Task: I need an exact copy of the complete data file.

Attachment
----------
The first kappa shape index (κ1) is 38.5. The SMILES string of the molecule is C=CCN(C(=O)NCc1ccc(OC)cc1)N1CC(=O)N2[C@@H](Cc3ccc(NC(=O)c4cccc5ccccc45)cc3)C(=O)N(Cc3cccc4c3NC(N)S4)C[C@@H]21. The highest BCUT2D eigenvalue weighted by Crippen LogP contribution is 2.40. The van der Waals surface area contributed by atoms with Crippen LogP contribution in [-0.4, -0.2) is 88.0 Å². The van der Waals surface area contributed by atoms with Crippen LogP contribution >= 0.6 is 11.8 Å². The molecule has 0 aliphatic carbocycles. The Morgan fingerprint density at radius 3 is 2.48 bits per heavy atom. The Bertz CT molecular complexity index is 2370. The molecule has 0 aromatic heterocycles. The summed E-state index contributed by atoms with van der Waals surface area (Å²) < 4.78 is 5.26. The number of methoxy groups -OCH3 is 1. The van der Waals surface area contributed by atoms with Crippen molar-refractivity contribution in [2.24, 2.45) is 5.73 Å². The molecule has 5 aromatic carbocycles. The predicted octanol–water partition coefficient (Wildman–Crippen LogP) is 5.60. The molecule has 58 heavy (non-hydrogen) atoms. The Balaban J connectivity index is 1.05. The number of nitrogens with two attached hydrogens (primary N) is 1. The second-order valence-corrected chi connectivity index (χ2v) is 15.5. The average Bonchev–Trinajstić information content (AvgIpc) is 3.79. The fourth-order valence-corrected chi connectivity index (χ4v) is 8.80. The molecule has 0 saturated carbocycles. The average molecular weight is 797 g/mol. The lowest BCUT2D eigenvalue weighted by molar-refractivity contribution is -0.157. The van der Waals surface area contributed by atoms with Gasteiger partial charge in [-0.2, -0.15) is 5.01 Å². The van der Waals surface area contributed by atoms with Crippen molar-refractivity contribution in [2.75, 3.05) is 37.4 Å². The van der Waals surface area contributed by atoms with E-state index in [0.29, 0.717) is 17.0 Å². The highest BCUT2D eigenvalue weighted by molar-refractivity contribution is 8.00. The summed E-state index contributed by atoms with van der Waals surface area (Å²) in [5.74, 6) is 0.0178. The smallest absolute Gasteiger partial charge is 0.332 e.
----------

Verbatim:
The first kappa shape index (κ1) is 38.5. The SMILES string of the molecule is C=CCN(C(=O)NCc1ccc(OC)cc1)N1CC(=O)N2[C@@H](Cc3ccc(NC(=O)c4cccc5ccccc45)cc3)C(=O)N(Cc3cccc4c3NC(N)S4)C[C@@H]21. The highest BCUT2D eigenvalue weighted by Crippen LogP contribution is 2.40. The van der Waals surface area contributed by atoms with Crippen LogP contribution in [-0.4, -0.2) is 88.0 Å². The van der Waals surface area contributed by atoms with Crippen LogP contribution >= 0.6 is 11.8 Å². The molecule has 0 aliphatic carbocycles. The Morgan fingerprint density at radius 3 is 2.48 bits per heavy atom. The Bertz CT molecular complexity index is 2370. The molecule has 0 aromatic heterocycles. The summed E-state index contributed by atoms with van der Waals surface area (Å²) < 4.78 is 5.26. The number of methoxy groups -OCH3 is 1. The van der Waals surface area contributed by atoms with Crippen molar-refractivity contribution in [2.24, 2.45) is 5.73 Å². The molecule has 5 aromatic carbocycles. The predicted octanol–water partition coefficient (Wildman–Crippen LogP) is 5.60. The molecule has 58 heavy (non-hydrogen) atoms. The Balaban J connectivity index is 1.05. The number of nitrogens with two attached hydrogens (primary N) is 1. The second-order valence-corrected chi connectivity index (χ2v) is 15.5. The average Bonchev–Trinajstić information content (AvgIpc) is 3.79. The fourth-order valence-corrected chi connectivity index (χ4v) is 8.80. The molecule has 0 saturated carbocycles. The average molecular weight is 797 g/mol. The lowest BCUT2D eigenvalue weighted by molar-refractivity contribution is -0.157. The van der Waals surface area contributed by atoms with Gasteiger partial charge in [-0.2, -0.15) is 5.01 Å². The van der Waals surface area contributed by atoms with Crippen molar-refractivity contribution in [2.75, 3.05) is 37.4 Å². The van der Waals surface area contributed by atoms with E-state index in [0.29, 0.717) is 17.0 Å². The highest BCUT2D eigenvalue weighted by molar-refractivity contribution is 8.00. The summed E-state index contributed by atoms with van der Waals surface area (Å²) in [5.74, 6) is 0.0178. The smallest absolute Gasteiger partial charge is 0.332 e.